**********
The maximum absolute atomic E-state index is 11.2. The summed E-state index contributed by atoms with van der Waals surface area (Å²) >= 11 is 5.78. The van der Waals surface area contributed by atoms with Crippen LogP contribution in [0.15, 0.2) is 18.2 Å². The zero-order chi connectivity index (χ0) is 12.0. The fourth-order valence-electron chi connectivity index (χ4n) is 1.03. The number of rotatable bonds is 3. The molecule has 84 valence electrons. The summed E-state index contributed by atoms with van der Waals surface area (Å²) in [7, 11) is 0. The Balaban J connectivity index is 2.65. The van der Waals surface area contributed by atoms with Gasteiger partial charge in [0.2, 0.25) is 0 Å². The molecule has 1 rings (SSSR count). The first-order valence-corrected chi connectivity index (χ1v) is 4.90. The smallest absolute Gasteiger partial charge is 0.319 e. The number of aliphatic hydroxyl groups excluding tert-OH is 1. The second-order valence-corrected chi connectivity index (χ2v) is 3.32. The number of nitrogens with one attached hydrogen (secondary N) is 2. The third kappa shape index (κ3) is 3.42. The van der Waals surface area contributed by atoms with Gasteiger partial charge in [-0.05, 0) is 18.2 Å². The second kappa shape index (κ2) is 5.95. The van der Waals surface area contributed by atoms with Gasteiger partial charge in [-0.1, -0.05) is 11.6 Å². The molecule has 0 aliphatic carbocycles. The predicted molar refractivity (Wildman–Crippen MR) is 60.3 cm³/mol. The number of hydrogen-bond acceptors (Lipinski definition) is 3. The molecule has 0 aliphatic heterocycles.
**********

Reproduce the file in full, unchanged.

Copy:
The maximum absolute atomic E-state index is 11.2. The summed E-state index contributed by atoms with van der Waals surface area (Å²) >= 11 is 5.78. The van der Waals surface area contributed by atoms with Crippen LogP contribution in [0.15, 0.2) is 18.2 Å². The zero-order chi connectivity index (χ0) is 12.0. The fourth-order valence-electron chi connectivity index (χ4n) is 1.03. The number of rotatable bonds is 3. The molecule has 84 valence electrons. The summed E-state index contributed by atoms with van der Waals surface area (Å²) in [7, 11) is 0. The Balaban J connectivity index is 2.65. The van der Waals surface area contributed by atoms with Gasteiger partial charge in [0.2, 0.25) is 0 Å². The molecule has 1 rings (SSSR count). The first-order valence-corrected chi connectivity index (χ1v) is 4.90. The smallest absolute Gasteiger partial charge is 0.319 e. The number of aliphatic hydroxyl groups excluding tert-OH is 1. The second-order valence-corrected chi connectivity index (χ2v) is 3.32. The number of nitrogens with one attached hydrogen (secondary N) is 2. The third kappa shape index (κ3) is 3.42. The van der Waals surface area contributed by atoms with Gasteiger partial charge in [-0.05, 0) is 18.2 Å². The second kappa shape index (κ2) is 5.95. The van der Waals surface area contributed by atoms with Gasteiger partial charge in [-0.1, -0.05) is 11.6 Å². The molecule has 0 aliphatic carbocycles. The predicted molar refractivity (Wildman–Crippen MR) is 60.3 cm³/mol. The number of hydrogen-bond acceptors (Lipinski definition) is 3. The molecule has 0 aliphatic heterocycles.